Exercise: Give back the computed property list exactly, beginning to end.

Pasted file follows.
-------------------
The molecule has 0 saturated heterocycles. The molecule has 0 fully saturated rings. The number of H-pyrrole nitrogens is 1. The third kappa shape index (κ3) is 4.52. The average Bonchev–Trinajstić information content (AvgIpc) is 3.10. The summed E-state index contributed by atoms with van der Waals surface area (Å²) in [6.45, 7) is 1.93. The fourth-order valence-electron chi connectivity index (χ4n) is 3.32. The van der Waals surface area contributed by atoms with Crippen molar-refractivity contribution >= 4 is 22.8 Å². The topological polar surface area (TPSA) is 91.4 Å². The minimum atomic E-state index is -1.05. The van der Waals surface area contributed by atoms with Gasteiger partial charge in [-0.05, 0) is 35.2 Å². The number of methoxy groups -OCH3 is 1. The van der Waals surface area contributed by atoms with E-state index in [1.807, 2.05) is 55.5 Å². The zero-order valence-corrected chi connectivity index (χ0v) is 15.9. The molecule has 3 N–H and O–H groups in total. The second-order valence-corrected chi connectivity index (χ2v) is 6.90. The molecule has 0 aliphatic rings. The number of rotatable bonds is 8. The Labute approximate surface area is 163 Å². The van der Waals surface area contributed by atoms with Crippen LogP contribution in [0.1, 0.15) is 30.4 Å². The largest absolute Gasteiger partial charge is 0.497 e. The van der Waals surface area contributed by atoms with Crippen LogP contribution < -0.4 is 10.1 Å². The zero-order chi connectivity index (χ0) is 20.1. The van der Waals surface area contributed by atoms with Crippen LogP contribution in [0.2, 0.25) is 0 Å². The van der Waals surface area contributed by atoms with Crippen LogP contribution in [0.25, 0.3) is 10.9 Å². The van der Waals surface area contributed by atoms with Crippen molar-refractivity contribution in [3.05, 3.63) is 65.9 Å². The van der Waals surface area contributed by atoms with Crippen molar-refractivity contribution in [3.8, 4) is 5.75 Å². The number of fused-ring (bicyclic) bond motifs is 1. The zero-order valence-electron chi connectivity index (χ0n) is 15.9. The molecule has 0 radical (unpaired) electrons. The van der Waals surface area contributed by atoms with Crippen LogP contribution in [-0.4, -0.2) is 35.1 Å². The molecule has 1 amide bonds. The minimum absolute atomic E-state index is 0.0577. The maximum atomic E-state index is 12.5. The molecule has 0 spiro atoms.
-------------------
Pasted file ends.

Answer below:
The molecule has 0 saturated heterocycles. The molecule has 0 fully saturated rings. The number of H-pyrrole nitrogens is 1. The third kappa shape index (κ3) is 4.52. The average Bonchev–Trinajstić information content (AvgIpc) is 3.10. The summed E-state index contributed by atoms with van der Waals surface area (Å²) in [6.45, 7) is 1.93. The fourth-order valence-electron chi connectivity index (χ4n) is 3.32. The van der Waals surface area contributed by atoms with Crippen molar-refractivity contribution >= 4 is 22.8 Å². The topological polar surface area (TPSA) is 91.4 Å². The minimum atomic E-state index is -1.05. The van der Waals surface area contributed by atoms with Gasteiger partial charge in [-0.05, 0) is 35.2 Å². The number of methoxy groups -OCH3 is 1. The van der Waals surface area contributed by atoms with E-state index in [1.807, 2.05) is 55.5 Å². The zero-order valence-corrected chi connectivity index (χ0v) is 15.9. The molecule has 3 N–H and O–H groups in total. The second-order valence-corrected chi connectivity index (χ2v) is 6.90. The molecule has 0 aliphatic rings. The number of rotatable bonds is 8. The Labute approximate surface area is 163 Å². The van der Waals surface area contributed by atoms with Crippen LogP contribution in [0.1, 0.15) is 30.4 Å². The largest absolute Gasteiger partial charge is 0.497 e. The van der Waals surface area contributed by atoms with Crippen LogP contribution < -0.4 is 10.1 Å². The zero-order chi connectivity index (χ0) is 20.1. The van der Waals surface area contributed by atoms with Crippen LogP contribution in [0.2, 0.25) is 0 Å². The van der Waals surface area contributed by atoms with Crippen LogP contribution in [0.25, 0.3) is 10.9 Å². The van der Waals surface area contributed by atoms with Crippen molar-refractivity contribution in [3.05, 3.63) is 65.9 Å². The van der Waals surface area contributed by atoms with Crippen molar-refractivity contribution in [3.8, 4) is 5.75 Å². The number of fused-ring (bicyclic) bond motifs is 1. The zero-order valence-electron chi connectivity index (χ0n) is 15.9. The molecule has 0 radical (unpaired) electrons. The van der Waals surface area contributed by atoms with Crippen LogP contribution in [-0.4, -0.2) is 35.1 Å². The molecule has 1 amide bonds. The minimum absolute atomic E-state index is 0.0577. The maximum atomic E-state index is 12.5. The molecule has 0 spiro atoms.